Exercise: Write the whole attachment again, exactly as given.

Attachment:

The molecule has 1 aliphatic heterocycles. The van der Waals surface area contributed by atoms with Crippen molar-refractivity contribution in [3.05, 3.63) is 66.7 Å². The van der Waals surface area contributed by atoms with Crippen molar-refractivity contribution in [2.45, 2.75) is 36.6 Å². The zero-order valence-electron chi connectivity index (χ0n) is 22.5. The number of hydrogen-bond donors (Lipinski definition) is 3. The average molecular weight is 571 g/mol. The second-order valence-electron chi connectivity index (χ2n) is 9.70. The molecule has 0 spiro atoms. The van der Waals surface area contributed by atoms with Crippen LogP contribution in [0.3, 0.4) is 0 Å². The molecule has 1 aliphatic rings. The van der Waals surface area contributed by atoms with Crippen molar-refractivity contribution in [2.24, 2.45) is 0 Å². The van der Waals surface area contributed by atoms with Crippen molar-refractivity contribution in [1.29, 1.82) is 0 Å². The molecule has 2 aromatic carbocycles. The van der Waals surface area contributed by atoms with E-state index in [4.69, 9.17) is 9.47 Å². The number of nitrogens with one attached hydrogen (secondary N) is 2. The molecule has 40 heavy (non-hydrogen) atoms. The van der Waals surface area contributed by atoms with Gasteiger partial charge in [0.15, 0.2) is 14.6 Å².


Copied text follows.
The molecule has 1 aliphatic heterocycles. The van der Waals surface area contributed by atoms with Crippen molar-refractivity contribution in [3.05, 3.63) is 66.7 Å². The van der Waals surface area contributed by atoms with Crippen molar-refractivity contribution in [2.45, 2.75) is 36.6 Å². The zero-order valence-electron chi connectivity index (χ0n) is 22.5. The number of hydrogen-bond donors (Lipinski definition) is 3. The average molecular weight is 571 g/mol. The second-order valence-electron chi connectivity index (χ2n) is 9.70. The molecule has 0 spiro atoms. The van der Waals surface area contributed by atoms with Crippen LogP contribution in [0.3, 0.4) is 0 Å². The molecule has 1 aliphatic rings. The van der Waals surface area contributed by atoms with Crippen molar-refractivity contribution in [2.24, 2.45) is 0 Å². The van der Waals surface area contributed by atoms with Crippen molar-refractivity contribution in [1.29, 1.82) is 0 Å². The molecule has 2 aromatic carbocycles. The van der Waals surface area contributed by atoms with E-state index in [4.69, 9.17) is 9.47 Å². The number of nitrogens with one attached hydrogen (secondary N) is 2. The molecule has 40 heavy (non-hydrogen) atoms. The van der Waals surface area contributed by atoms with Gasteiger partial charge in [0.15, 0.2) is 14.6 Å².